The Uncertain (Marketing) Landscape of Eros


The romance and erotica world stays in constant flux and one big reason is the unreliable wielding of power that Amazon exerts over our lives. Unable or unwilling to establish clear guidelines for authors to follow in writing blurbs, making covers and even content of their books. A book that has been fine for years suddenly gets banned, blocked or adult filtered. A book that has been doing well gets updated, and suddenly it isn’t something Amazon wants to promote.

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None of this is new, but it is increasingly creating havoc. On private forums, writers rant and rage because books that are clearly raunchier than their own are published with no problem while theirs are blocked. They agonize over whether a particular book will be blocked or banned due to something being over the line, even though no one knows what the line is. A rather innocuous cover photo that some employee decides is too erotic (on an erotic book no less) gets it tossed into the dungeon. Romance is held to a higher (more prudish) standard than mainstream fiction, and erotica is (erratically) even worse.

That doesn’t mean you won’t find sleazy books that are touted for their sexual content, because enforcement is haphazard. But it does mean that writers who need their Amazon income find themselves soft pedaling sexual content, both in blurbs and in cover design. That makes it harder for readers to find what they (obviously) want. Being adult filtered means that the book doesn’t come up in the search engine, which is why writers call it “the adult dungeon”. I have a number of books there and they don’t sell. That’s just the way it is.

The problem is that for most writers Amazon is their major source of income, and Amazon refuses to publish guidelines about what can and cannot be published outside of some very basic (illegal) acts. And their reviewers don’t all use the same guidelines. Often judgements are reversed. But the real problem is that if a writer asks why something was blocked or filtered, the canned email says that the cover or content doesn’t meet their guidelines.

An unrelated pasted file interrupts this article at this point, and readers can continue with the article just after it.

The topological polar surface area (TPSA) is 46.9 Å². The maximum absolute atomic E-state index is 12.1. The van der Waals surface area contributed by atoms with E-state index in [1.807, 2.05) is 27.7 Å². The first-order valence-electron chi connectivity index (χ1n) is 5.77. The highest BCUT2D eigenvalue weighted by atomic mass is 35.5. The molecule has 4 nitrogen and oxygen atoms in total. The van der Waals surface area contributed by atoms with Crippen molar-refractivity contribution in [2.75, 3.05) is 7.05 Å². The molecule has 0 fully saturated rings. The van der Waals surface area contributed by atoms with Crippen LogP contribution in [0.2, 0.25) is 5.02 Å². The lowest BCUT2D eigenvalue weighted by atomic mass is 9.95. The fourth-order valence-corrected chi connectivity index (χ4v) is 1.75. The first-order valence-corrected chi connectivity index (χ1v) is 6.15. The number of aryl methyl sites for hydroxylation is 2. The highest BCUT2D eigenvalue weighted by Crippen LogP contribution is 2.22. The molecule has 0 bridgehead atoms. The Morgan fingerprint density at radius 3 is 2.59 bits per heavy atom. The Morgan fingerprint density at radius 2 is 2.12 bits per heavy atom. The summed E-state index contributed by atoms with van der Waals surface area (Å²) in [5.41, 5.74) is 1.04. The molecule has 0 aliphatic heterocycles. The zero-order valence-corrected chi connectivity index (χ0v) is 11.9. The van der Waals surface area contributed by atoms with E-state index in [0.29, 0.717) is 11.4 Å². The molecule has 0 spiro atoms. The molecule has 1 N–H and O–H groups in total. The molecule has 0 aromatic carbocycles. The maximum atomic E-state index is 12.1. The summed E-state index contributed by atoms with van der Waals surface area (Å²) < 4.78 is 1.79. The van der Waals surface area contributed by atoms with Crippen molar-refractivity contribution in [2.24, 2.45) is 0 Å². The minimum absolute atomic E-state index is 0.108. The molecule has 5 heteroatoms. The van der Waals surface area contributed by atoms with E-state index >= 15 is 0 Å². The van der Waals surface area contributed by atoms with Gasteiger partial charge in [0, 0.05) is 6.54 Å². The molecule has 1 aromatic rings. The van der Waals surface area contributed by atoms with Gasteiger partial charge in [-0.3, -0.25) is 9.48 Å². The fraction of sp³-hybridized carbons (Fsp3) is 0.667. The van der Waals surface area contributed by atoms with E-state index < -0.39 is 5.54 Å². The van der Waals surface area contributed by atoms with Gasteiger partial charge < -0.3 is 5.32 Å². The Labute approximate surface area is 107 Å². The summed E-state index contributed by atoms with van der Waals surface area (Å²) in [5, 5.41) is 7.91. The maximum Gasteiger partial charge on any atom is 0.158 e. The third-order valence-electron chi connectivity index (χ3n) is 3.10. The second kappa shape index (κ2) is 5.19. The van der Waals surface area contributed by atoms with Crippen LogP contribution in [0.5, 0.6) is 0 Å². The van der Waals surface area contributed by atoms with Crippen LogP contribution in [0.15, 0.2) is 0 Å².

What guidelines you might ask? Is the problem the cover or blurb? They won’t say. Maybe you suspect they object to a bit of bare breast, but how much bare breast is too much? They won’t say. Like some art buyers, they know filth when they see it. But, to say it like it is, they also sell filth. They make a lot of money from it. And sex toys are not filtered. Go figure.

Of course, Amazon is free to do business how they wish and with whom they wish. I don’t think anyone with any sense would like that changed. But their haphazard and vague approach still packs the might of Thor’s hammer and that makes life difficult for the writers, sometimes tragically so. It hurts to try hard to play by the rules while knowing that there are lot of rules you aren’t being told and that violating those can ruin your career.

Of course the situation is unsustainable. Unless Amazon takes a look at the situation and does something. I could be as simple as letting authors package their books as they know readers like them and then simply putting all adult content in “over 18” listings (Smashwords does this, to their credit). We live in an era of change and unless Amazon does something proactive, sooner or later this will come crashing down. Either Amazon will accept that this is a profitable market and find a way to serve it and help authors reach their audiences, or (either by design or through neglect) someone else will find a good way to market it.

I do hope Amazon takes this on soon. They have done so much good for ebook publishing. This issue shouldn’t be left hanging in the breeze.

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